Yes, this new staying home and social distancing is an adjustment for all of us. Some of us life with a houseful of people; some of us live alone. Some of us live in tiny apartments; some of us live in spacious homes.
But, however, wherever, and with whomever we live, we find ourselves at times irritated, bored, and often opening the refrigerator door or reaching for the remote.
Here are a few ideas to help maintain even emotions during this difficult time.
- Put on a playlist and dance. (It is so enjoyable to listen to songs of our youth, tunes we listened to over and over on the local AM stations.) There are many streaming options and it always seems to life my spirit. (plus it’s good for a cardiovascular health.)
- Call a friend. (make a list of people you’ve been meaning to call, especially older relatives and friends.) When you find yourself becoming restless, work your way down the to-call-list.
- Make a commitment to learn something new. Foster your curiosity. Think about something you’ve always wanted to learn and check out instructional videos on YouTube. It could be a card game or a language. Maybe a craft or computer program. (Most of us have a box of craft projects to finish stashed in the back of a closet. This is a great opportunity to complete them.)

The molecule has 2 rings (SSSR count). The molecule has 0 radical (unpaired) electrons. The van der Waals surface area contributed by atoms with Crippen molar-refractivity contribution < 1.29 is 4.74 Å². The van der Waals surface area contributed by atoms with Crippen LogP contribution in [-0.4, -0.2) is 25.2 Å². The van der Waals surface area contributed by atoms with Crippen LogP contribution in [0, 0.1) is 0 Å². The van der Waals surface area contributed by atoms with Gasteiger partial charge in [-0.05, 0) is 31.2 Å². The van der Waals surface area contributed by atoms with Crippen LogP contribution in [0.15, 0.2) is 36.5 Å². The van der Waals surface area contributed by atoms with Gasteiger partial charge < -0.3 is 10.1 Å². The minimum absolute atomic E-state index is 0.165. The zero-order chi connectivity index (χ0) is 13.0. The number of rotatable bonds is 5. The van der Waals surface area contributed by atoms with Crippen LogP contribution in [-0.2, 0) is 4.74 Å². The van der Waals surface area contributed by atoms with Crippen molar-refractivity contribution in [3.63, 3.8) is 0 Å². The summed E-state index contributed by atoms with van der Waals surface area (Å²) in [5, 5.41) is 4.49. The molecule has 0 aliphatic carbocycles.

- Get moving and get outside: Walk. Social distance properly and walk with a friend. Notice the bird songs. Smell some flowers. Look up at the clouds or the night sky.
- If you live with others, schedule a daily time to play games. (Many of my friends are finding this the most enjoyable part of their day.)
- Read a good book. (I know our libraries are closed right now, so search your shelves for something new or re-read an old favorite.)
- Plan a future event. Look ahead a begin planning something to do when we are free of these restrictions: a vacation, a weekend with the grandchildren, a dinner party or barbecue with neighbors, even visiting an older relative. Start a list. Be specific. Plan the menu, and so on. This helps us feel hopeful and optimistic.
- Conduct a 15 minute decluttering or deep cleaning of an area. (maybe the junk drawer, spice shelf, under the sink, bathroom vanity) Take a trash bag, set a timer, and GO!
- Set a daily schedule. (I find this especially helpful and productive.)
- Practice gratitude. Find three things to be thankful for each day. The research is clear on the positive benefits of establishing this mindset.
It’s a Fine Life.
By Kathleen Oswalt-Forsythe © April 16, 2020
A few Boredom Buster Ideas
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This is the current family favorite: all the kids and grandkids like playing this. (I am still in the novice stage, but I enjoy it.)